Musa N. Nxumalo
In Search Of…

05.02.15 – 28.02.15
Stellenbosch

In Search Of… is an exhibition by emerging Johannesburg-based photographer Musa N. Nxumalo, who has recently been nominated for the prestigious First Book Award. The exhibition features photographs from two bodies of work produced between 2008 and 2012 that focus on the theme of young, black, alternative culture as experienced and uniquely observed by Nxumalo. The exhibition concentrates on these subjects, whilst the book continues to include the artist’s most recent projects.

Alternative Kidz and In/Glorious, the two projects making up this exhibition, were partly produced under the auspices of the Edward Ruiz Mentorship programme, whilst Nxumalo was attending the Market Photo Workshop. These works document “the melting pot that is urban youth culture in Johannesburg, by focusing on the social phenomena of black youths who identify with the predominantly white alternative culture and the parties that these groups attend”.

While at the Market Photo Workshop, Nxumalo studied alongside Sabelo Mlangeni and the late Thabiso Sekgala, who together are often associated with a new generation of black photographers. There are thematic and stylistic similarities in the work of these three artists, but individually, each forges a subtle and distinct contemporary visual language, distinguishing themselves as new independent cultural voices.

Through first-hand observation and intuitive documentation, Nxumalo repositions his peers to negate the prevailing social stereotyping and inherent cultural preconceptions. Art writer and journalist Sean O’Toole describes Nxumalo’s subjects as; “Soweto’s skinny jeans crowd, twenty-something black kids sloughing off the constraints of their assigned identities – Zulu, Xhosa, kwaito, hip hop, BEE, choose your prejudice – and doing things differently.” Arts correspondent, Mary Corrigall, links Nxumalo’s photographs to “Generation Disappointment”, an age-group whose raised and then unfulfilled expectations have left them disgruntled and confused, torn between the promise of Black Economic Empowerment (BEE) and the harsh reality of everyday life, as well as an increasing sense of abandonment and disillusionment with government and authority in general.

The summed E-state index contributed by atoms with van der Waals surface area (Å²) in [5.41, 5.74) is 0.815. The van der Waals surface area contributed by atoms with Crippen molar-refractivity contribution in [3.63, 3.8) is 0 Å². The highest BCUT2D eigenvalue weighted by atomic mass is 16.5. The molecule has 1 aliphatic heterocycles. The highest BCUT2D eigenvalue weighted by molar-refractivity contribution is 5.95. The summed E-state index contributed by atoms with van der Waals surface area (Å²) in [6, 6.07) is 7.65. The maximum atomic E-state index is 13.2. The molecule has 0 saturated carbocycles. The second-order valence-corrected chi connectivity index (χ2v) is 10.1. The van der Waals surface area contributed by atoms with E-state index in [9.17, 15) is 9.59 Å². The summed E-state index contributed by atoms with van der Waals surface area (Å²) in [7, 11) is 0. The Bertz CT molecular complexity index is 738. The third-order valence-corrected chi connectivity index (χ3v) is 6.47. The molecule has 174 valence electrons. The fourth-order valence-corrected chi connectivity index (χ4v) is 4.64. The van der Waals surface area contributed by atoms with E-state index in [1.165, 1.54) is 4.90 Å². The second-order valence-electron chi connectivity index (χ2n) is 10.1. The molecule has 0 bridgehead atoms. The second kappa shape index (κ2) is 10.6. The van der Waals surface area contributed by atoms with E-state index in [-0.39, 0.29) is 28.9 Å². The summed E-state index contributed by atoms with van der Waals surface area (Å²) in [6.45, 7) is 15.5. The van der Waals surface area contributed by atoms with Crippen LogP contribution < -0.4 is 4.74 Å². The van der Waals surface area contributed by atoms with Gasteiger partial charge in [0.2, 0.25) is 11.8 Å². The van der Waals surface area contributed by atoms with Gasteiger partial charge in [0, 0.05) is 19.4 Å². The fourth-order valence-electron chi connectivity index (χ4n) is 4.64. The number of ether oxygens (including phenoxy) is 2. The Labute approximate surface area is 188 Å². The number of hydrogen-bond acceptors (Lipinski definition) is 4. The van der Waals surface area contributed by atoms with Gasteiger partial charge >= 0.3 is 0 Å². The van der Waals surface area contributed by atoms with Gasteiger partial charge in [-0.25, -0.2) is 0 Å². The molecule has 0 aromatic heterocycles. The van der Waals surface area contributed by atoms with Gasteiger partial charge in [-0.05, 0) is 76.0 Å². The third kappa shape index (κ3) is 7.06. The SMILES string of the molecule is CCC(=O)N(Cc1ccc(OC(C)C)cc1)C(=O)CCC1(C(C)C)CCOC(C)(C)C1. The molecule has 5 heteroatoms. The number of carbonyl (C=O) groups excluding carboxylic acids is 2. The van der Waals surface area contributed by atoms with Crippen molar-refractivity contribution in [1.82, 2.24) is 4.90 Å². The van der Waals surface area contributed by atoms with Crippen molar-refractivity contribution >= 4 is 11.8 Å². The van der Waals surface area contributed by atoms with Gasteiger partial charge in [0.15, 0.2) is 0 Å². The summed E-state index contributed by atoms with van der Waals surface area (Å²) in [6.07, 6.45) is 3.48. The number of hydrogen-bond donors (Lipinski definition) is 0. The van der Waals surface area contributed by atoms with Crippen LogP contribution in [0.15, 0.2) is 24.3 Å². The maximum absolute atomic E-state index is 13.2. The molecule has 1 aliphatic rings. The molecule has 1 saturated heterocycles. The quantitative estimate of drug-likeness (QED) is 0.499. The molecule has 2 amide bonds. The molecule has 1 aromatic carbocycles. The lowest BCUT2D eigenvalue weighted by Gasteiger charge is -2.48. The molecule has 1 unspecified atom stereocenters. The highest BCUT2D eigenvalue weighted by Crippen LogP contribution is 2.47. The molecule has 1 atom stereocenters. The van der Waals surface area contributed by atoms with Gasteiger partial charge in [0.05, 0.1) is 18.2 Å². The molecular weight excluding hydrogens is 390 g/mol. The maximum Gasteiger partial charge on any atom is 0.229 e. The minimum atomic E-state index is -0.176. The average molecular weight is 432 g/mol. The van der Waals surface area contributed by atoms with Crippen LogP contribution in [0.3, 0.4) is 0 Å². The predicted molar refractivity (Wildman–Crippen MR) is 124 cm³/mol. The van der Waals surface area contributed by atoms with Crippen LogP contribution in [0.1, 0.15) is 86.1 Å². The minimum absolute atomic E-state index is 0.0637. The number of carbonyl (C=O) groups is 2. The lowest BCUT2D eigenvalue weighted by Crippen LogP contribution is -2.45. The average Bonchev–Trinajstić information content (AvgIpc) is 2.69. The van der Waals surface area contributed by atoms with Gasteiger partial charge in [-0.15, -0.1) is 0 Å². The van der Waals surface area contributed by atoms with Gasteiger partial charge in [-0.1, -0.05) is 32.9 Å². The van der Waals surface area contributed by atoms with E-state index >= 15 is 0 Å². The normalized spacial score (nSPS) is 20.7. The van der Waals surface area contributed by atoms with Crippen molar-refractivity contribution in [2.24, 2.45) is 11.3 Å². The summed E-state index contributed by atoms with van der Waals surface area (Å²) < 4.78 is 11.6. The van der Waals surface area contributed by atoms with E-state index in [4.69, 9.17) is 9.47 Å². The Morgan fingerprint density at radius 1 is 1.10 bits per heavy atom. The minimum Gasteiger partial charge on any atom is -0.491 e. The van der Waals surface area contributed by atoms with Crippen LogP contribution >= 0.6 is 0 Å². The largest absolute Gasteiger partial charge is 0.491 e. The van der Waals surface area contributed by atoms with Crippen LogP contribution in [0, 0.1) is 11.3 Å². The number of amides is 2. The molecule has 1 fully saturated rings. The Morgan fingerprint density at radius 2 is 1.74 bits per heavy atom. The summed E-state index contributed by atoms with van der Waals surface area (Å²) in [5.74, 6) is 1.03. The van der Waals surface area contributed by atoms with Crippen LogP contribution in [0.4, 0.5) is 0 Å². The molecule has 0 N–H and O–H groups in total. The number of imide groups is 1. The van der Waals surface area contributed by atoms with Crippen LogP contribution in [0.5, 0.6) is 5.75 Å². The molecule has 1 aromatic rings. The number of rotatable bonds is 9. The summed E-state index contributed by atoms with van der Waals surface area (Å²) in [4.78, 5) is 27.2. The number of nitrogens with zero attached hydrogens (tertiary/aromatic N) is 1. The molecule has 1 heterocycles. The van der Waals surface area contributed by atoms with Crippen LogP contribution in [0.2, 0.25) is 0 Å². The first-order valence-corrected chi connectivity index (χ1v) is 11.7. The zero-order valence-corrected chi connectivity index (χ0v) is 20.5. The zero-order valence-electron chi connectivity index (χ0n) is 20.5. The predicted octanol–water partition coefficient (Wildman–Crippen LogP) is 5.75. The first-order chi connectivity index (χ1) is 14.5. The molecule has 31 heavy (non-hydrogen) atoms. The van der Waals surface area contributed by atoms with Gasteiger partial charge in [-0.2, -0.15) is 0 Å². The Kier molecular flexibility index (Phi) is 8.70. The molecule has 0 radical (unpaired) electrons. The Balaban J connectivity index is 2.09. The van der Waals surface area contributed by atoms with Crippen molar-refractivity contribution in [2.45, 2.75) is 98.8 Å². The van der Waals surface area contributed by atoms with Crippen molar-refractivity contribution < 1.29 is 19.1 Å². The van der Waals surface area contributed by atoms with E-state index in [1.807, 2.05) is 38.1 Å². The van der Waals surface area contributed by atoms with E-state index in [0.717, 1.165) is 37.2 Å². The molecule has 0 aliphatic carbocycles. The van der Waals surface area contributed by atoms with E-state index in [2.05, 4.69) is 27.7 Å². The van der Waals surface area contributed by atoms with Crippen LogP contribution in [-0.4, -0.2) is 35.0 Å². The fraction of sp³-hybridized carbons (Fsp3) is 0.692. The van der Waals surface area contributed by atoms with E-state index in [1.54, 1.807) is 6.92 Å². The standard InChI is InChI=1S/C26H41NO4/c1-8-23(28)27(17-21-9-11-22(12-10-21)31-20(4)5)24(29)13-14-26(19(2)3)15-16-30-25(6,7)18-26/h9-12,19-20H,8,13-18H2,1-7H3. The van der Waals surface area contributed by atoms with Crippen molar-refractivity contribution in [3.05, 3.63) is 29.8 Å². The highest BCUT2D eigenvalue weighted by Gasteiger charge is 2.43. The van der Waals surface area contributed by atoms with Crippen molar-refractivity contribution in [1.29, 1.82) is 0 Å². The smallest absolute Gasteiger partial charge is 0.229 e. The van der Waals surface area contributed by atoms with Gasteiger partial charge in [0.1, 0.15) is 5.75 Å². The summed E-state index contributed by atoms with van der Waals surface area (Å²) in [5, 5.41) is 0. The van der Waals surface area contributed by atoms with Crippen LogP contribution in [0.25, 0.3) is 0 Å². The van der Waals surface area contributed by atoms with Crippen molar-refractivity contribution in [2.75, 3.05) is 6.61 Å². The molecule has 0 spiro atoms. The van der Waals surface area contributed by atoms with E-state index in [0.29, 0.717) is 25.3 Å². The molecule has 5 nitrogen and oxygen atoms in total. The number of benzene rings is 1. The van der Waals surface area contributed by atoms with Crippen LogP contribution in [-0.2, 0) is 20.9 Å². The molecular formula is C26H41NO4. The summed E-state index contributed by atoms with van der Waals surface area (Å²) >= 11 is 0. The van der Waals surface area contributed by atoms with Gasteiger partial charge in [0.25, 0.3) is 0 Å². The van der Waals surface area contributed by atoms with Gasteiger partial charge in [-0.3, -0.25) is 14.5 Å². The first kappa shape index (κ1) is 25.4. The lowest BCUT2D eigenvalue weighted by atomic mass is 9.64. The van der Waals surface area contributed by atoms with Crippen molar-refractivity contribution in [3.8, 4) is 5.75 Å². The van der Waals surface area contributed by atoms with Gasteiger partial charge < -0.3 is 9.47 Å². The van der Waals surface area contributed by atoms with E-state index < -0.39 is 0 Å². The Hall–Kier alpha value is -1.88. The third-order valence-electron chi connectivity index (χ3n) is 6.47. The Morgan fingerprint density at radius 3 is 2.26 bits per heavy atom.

Evoking the work of American photographers Larry Clark and Nan Goldin, Nxumalo is both voyeur and participant, providing a unique and intimate view of his world. Collectively, these photographs reflect elements of self-portraiture and a singular view of a world in which the artist is personally immersed. Despite the subjective nature of these portraits, they remain distant and restrained – extending the reach and appeal of these enigmatic images far beyond their local context.

Nxumalo is not a documentary photographer per se and his photographs tie in with the aesthetic and new generational trend of ‘wrong’ photography. Similar to the evolution of other art forms such as sculpture and painting, photography has moved on and strategies such as cropped images, blurred focus, off-center composition and other elements of amateur photography are commonplace today. These strategies add directly to the mood, mystery and intensity of Nxumalo’s work. The attitude and spirit of youth culture almost demands an anti-formalist and laid-back approach. Informal, snapshot photography has become part of everyday life and it is clearly affecting and challenging conventional views of fine art photography.

Ken Miller, the author and editor of the book SHOOT, published by Rizzoli in 2009, which focuses on photographers who ‘capture a moment’, states that; “I gained a profound appreciation of the skill involved in walking into a situation, camera in hand, and creating a striking, dynamic image without relying on an elaborate staged set-up. It seems like the simplest thing (just ‘point and shoot’) but it’s in fact the hardest, most skillful variety of photography to practice. There are no second takes when you’re engaged with the moment. So I wanted to pay tribute to that skill and energy”. In Miller’s view, those who use the snapshot to capture the moment define photography of the moment.

Currently, Nxumalo’s work is included in Peregrinate, an exhibition in Côte d’Ivoire hosted by the Goethe Institute and in Next Generation: Emerging Photographers from South Africa at the Godwin-Ternbach Museum, Queens College in New York.


Musa Nxumalo was born in 1986 in Soweto, Johannesburg, where he now lives and works. He studied at the Market Photo Workshop between 2006 and 2008 and has since taken part in several workshops and master classes. Nxumalo has had three solo exhibitions and participated in a range of group exhibitions both locally and internationally including; For Those Who Live In It in the Netherlands in 2010, Space Between Us in Germany in 2013 and My Joburg at Maison Rouge Gallery in Paris in 2013. Nxumalo was also a resident artist and participated in Urban Scenographies as part of the By Night festival in Saint-Denis, Réunion.